Wednesday, May 7, 2014

What was next...Williamsburg!

In between visits with friends, we took a step back in time in Colonial Williamsburg, on our way to D.C. We'd been told by way too many people this was a no-misser, especially with our heavy focus on US History tour.  We camped across the water in Chippokes Plantation State Park, which wasn't far as the crow flies, but had this extra step (that added um...some time....) It made the outing feel all the more old timey.

Upon entering Williamsburg (mention you're a teacher! They didn't ask us for ID), Des asks about the kids program...little did we know we were about to become rebels trying to help Ben Franklin enlist French support for the revolution! Williamsburg has the coolest kids program anywhere. The purple scarves you'll see below were to help the fellow revolution supporters know we were on their side.  We had to figure out codes, meet at certain checkpoints and know the secret passwords, and look for hidden signs.  So fun!  But, you'll be glad to know, Mr. Franklin got on the right ship to France.

Emm on guard at the governor's house (home to Patrick Henry and Thomas Jefferson)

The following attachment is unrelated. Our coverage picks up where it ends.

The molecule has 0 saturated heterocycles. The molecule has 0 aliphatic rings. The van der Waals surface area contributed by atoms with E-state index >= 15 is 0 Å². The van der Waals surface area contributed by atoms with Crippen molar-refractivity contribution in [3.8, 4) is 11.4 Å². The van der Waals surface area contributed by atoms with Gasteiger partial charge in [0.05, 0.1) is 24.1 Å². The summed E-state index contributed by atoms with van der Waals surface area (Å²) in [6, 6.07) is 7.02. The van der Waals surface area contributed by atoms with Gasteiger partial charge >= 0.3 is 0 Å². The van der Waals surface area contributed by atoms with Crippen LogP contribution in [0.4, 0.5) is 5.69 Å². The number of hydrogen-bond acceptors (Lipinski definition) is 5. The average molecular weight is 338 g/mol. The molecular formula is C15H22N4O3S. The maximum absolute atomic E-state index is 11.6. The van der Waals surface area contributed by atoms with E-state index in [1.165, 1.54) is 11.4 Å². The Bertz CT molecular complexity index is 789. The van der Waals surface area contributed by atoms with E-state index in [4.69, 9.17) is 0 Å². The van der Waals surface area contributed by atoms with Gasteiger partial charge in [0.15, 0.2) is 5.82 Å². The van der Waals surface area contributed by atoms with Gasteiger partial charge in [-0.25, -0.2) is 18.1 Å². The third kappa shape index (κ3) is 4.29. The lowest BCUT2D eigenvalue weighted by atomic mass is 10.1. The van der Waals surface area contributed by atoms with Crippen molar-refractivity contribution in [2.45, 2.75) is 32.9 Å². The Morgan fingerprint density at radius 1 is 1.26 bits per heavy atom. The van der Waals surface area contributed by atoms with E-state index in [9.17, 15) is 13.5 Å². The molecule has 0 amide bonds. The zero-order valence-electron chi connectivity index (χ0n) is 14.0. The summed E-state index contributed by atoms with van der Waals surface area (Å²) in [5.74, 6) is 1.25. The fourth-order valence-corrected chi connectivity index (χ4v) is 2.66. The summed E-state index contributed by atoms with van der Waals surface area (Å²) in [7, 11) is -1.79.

we tried to fit it in the car

learned how to decode a pigpen cipher

Not all things in Colonial Williamsburg were old timey, or maybe this guy forgot his costume and was hustling home for it??
 Williamsburg did a great job of transporting us.  We saw a "runaway slave" being brought to the "general," and learned about the amazing acts of James Armistead.

We also got to tour the jail, where Emm is exhibiting how the old timey toilets worked.  More comfortable than what I had in The Gambia or the Carrefour in Shanghai!
Gary on timeout

We also got to experience some full-on fife and drumming, by local kids.  What a way to walk into battle...
standing at atten-hut!

Then the re-enactors blasted away at nothing in particular. So we could "hear the freedom," Gary supposes.

 When you're walking into Colonial Williamsburg, the sidewalk has a timeline going backward in time. It marks things like "you now live in a place with segregated schools," and "women cannot vote." When you're coming back out toward the modern world, the plaques mark our progress.  Emm was happy to pose with this one:

And of course, we appreciated the little things:

what a day!